Should The Government Ban The Use Of Google Glass While Driving?

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As previously reported, West Virginia is already looking to outlaw the use of devices like Google Glass while driving. Other states are likely to follow.

Do you think Google Glass and similar devices will create new road hazards and lead to highway fatalities? Should they be banned from using while driving? Let us know what you think in the comments.

Google Glass coming to market is getting closer to reality. In fact, this week, Google picked winners of the #ifihadglass contest, who will be able to get the device. Eventually, anyone with the money to do so will be able to get their hands on one if they so choose.

But so far, the device has not even become available for people to buy yet. Should the use of the device while driving really be outlawed before we even have a chance to really see how it can be used?

H.B. 3057 was recently introduced in the West Virginia legislature. It would add existing traffic safety rules in the state, specifically including a ban on “using a wearable computer with head mounted display”. This is described as “a computing device which is worn on the head and projects visual information into the field of vision of the wearer.”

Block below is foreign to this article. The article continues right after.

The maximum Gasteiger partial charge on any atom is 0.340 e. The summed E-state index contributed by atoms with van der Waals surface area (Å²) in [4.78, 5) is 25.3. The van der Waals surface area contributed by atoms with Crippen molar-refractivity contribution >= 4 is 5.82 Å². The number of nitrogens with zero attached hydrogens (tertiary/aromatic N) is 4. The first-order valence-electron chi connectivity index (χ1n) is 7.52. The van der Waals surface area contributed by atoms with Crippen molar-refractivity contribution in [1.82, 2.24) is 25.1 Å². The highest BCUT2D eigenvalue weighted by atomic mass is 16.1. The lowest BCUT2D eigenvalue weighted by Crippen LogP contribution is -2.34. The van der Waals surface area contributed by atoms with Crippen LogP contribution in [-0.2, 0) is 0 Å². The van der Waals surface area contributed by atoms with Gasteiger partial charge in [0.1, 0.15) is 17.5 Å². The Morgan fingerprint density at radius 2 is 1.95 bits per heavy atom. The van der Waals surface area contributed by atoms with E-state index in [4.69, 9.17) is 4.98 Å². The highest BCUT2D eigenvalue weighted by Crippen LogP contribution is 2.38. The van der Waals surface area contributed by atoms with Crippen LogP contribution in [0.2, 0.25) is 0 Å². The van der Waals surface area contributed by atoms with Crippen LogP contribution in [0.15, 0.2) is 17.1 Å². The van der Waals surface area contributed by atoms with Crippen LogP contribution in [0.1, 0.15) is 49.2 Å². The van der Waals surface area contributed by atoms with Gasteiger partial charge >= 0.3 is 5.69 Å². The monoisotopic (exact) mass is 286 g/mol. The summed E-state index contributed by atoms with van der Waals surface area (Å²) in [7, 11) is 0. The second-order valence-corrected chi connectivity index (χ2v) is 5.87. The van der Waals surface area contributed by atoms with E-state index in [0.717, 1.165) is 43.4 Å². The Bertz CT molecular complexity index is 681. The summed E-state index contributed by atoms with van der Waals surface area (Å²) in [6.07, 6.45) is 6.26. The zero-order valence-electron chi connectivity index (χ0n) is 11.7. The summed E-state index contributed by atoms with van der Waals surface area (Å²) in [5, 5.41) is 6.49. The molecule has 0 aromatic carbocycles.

The bill doesn’t single out Google Glass, of course (there will be plenty of competing devices), but it is a response to Google’s much hyped device. The bill’s authors see the amendment as an extension of not texting while driving. It’s understandable that they would want to prevent more deaths from reckless driving before they occur. However, an outright ban on the device could potentially prevent lives from being saved too.

You have to take into account that at this point we have no idea what these devices are really capable of, and it’s highly likely that developers will create applications that actually enhance safety. Consider this talk from one of the Google Glass engineers, who was actually talking about this kind of technology as it pertains to contact lenses (but it still applies here).

During his presentation, he outlines possibilities for the future, which include several types of vision improvement, such as “super vision,” night vision and multi-focal electronic lenses. In other words, it’s possible that at some point, devices like Google Glass could actually be used to help the vision impaired see better and more clearly. It’s possible that they can enhance anyone’s vision at night. Obviously, any of these scenarios could actually prevent auto accidents.

But that’s all just speculation for a possible future. The point is, do we want to have these devices banned before we really know what they can do? For that matter, if the technology makes it to contact lens form, how would any law ever be enforced?

It’s also worth considering what Google Glass is already capable of today, and that is, for one, shifting the focus from devices that require you to look away from the road. You’re taking your eyes off the road when you look at your phone, or even your dashboard/console. With Google Glass, you’re not.

As Matt Peckham at Time says, “West Virginia already bans texting while driving or using a phone without a hands-free device…But isn’t Google Glass also a hands-free device for your eyes? A way of potentially freeing you from looking at things that might otherwise take your eyes completely off the road, whether glancing at your phone to check the time or answer a call or scan the weather?”